leadership conversation with harold ford jr
LONGEST-SERVING CONGRESSMAN — John Dingell Jr., foreground, who holds the record for the longest term of service in Congress with 59 years, joins Harold Ford Jr. in speaking with students at the Gerald R. Ford School of Public Policy at the University of Michigan in 2015. Dingell represented the area of Michigan now known as District 12 in the U.S. House of Representatives. He died in 2019 at the age of 92. PHOTO COURTESY THE GERALD R. FORD SCHOOL OF PUBLIC POLICY AT THE UNIVERSITY OF MICHIGAN

It’s time for USA 2.0

Forget “us vs. them” and “the new Civil War.” We’re Americans; let’s fix what’s broken. That’s what we do.

I’m a huge admirer of the Big 3 documents underlying our nation: the Declaration of Independence, the U.S. Constitution and the Bill of Rights.

They are amazingly effective tools constructed by a brilliant collection of Founding Fathers, and they changed the course of the world for the better. But the Constitution was adopted 234 years ago this June, and the Bill of Rights was ratified three years later in 1791.

Despite my personal admiration for and trust in these documents, the changes since that time in knowledge, capabilities and society are almost incalculable.

It’s now time for a bit of tweaking, a refresh, and some well-thought-through patches to our national operating system.

I’ll boil down my list to these three critical improvements:

Eliminate gerrymandering. Humans are wily animals and are highly creative in manipulating circumstances to their benefits. Politicians have worked out how to “choose their own voters” to virtually guarantee that incumbents cannot be voted out of office, and to prevent the other guy from ever getting in.

The Founding Fathers would have tarred and feathered cheaters like that.

Today, if marketers can develop algorithms to put ads for new boat motors on my PC screen after I hovered for a nanosecond over a picture of one, why can’t we assign a nonpartisan group of genius computer scientists to create a program to assemble totally fair, unbiased and just voting districts? Let’s do that.

When I see politicians stand in front of cameras in the Capitol and say on any issue, “That’s not what the American people want,” it makes me gag. All the while, their gerrymandering is preventing the American people from getting what they do want.

Enact term limits. Super-complex factors affecting our lives arise every day at the speed of light. Meanwhile, one congressman set the record in office at 59 years; seven have served 50 years or more!

There are 62 members of Congress now who have been there 40 years or longer. Forget current knowledge, forget fresh and efficient new ideas, we’ll never get them this way. Note that 97 percent of corporate PAC money goes to politicians already in office to keep them there, while poll data shows that 82 percent of Americans favor term limits to reduce such corruption and arrange for better representation.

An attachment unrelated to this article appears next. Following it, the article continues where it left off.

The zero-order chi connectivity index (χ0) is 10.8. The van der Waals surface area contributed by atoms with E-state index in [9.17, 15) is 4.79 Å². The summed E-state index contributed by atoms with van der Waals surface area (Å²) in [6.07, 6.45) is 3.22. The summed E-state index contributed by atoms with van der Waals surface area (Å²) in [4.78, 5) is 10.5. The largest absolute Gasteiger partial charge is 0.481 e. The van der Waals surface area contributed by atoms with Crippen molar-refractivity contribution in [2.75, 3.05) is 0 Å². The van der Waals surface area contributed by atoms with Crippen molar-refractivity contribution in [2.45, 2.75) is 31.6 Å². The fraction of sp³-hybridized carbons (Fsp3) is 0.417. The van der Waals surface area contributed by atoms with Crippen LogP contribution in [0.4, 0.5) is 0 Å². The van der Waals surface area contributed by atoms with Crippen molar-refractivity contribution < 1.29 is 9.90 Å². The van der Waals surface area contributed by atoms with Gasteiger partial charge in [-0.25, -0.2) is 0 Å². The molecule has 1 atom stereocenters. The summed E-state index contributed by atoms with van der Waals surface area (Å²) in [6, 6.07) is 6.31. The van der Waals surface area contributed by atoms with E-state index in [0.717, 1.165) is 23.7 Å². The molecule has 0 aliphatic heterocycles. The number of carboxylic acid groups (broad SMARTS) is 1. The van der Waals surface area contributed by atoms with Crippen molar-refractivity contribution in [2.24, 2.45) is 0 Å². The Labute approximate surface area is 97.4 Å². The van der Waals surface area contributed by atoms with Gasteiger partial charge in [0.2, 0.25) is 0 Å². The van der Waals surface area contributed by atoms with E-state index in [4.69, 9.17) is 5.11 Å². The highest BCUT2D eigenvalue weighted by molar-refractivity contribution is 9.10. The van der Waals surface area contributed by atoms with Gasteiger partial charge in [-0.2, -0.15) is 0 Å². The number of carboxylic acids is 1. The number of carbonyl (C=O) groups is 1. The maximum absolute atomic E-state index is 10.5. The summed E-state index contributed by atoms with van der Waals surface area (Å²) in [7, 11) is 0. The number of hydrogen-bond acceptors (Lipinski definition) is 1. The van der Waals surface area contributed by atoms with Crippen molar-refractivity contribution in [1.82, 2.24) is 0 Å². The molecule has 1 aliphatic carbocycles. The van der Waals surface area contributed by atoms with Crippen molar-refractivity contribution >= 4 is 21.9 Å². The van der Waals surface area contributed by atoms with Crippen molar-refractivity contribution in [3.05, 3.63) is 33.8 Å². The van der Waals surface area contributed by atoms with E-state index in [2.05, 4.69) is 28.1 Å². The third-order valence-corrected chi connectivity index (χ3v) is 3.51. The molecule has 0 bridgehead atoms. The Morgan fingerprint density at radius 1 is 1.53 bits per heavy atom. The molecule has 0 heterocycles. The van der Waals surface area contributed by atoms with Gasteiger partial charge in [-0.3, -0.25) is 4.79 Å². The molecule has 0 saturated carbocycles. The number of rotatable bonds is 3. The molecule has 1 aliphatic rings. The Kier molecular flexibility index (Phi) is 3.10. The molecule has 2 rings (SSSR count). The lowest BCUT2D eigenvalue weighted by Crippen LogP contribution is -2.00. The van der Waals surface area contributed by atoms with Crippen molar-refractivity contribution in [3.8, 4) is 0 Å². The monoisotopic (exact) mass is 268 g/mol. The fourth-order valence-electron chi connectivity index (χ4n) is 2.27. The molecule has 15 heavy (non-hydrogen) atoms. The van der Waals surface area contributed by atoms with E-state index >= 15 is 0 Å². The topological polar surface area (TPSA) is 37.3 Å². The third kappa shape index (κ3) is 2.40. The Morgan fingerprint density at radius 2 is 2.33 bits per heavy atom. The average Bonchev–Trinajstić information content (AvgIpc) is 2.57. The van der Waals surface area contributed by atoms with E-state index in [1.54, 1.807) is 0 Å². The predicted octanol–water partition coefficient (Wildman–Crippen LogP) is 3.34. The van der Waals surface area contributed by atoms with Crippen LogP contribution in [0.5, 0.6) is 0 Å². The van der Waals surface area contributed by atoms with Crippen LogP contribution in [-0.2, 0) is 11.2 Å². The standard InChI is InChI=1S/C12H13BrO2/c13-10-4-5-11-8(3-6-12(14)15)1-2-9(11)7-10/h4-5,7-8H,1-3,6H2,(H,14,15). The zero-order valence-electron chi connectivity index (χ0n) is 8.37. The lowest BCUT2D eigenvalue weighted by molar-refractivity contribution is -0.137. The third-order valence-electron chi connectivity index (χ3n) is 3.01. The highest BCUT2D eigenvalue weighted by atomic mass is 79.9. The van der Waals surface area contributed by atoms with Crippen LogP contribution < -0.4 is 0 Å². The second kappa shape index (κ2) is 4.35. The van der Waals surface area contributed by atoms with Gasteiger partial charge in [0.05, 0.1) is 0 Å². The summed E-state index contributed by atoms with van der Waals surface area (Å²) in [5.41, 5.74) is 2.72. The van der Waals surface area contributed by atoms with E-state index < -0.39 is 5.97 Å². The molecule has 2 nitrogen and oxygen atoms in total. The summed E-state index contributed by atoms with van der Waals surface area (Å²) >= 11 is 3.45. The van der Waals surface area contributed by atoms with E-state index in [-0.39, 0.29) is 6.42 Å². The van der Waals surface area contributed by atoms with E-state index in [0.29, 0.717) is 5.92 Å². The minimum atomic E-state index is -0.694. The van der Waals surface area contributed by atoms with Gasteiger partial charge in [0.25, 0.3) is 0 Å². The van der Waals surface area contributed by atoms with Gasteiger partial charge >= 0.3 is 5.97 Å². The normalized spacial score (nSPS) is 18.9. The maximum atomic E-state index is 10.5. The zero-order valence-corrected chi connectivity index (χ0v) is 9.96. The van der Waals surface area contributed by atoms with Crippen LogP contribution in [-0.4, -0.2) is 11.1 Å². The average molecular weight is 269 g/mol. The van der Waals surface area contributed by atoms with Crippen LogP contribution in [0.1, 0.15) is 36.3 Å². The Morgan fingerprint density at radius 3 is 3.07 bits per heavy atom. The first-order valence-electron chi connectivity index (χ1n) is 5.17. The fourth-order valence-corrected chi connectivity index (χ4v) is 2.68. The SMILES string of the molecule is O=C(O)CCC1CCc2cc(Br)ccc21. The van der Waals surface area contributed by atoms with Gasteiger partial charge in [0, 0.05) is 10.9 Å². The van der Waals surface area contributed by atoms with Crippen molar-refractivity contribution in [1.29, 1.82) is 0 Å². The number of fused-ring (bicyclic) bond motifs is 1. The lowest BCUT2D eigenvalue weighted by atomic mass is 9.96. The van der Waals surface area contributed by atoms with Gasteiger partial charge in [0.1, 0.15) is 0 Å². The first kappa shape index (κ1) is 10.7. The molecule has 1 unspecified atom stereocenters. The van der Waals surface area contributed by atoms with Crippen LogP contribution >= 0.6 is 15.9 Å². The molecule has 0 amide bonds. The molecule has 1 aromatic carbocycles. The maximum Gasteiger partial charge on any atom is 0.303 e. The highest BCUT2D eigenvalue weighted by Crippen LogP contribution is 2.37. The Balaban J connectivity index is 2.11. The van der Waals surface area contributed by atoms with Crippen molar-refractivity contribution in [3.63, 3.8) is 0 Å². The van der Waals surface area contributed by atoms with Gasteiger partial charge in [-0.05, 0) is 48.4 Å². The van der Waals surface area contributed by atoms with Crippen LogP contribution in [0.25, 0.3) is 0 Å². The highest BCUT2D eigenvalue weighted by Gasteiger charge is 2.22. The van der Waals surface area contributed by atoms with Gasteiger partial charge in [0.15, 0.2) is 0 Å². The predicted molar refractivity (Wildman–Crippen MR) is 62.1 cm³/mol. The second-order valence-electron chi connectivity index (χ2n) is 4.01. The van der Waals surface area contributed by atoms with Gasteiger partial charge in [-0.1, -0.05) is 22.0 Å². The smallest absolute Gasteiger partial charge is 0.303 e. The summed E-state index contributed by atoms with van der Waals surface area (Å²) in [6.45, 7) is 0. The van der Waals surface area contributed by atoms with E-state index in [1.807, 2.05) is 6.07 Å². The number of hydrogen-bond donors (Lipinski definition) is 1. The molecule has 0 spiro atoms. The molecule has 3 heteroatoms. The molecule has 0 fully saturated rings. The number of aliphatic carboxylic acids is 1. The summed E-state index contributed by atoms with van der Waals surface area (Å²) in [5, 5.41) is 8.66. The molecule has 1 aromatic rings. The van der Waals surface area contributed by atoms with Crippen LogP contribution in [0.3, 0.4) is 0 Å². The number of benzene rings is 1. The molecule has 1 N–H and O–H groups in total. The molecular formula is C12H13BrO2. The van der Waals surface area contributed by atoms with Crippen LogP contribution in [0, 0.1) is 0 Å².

Throw out or change the filibuster. The Senate filibuster (a Dutch word meaning “pirate”) is not an ancient American legislative technique. It was invented only in the early 1900s as a way for one senator to hold up debate and obstruct a vote, and it clearly makes work grind to a halt.

I understand there are a few pros among the cons, but let’s at least require the old filibuster method of a senator having to stand there and explain their position on the bill, and not simply “phone in a filibuster.” That’s just crazy.

The results of our government cheating and inefficiency remind me of an experiment where researchers administered a mild electric shock to two lab rats in a cage (uncomfortable, but not harmful). The shock almost always led to the two rats becoming aggressive and attacking each other.

Too often these days, the comparison comes to mind of we Americans fighting with each other because our leaders in Washington have no problem with making our lives unnecessarily miserable.

A few tweaks to the system are overdue and, I believe, would help the situation considerably — and would meet with the approval of our Founders.

— Trained in industrial-organizational psychology, Heeter specialized in workplace learning and knowledge management in tech industries. Now retired, he works to encourage efficient processes, wise decision-making, and a good quality of life. He lives in DeLand.


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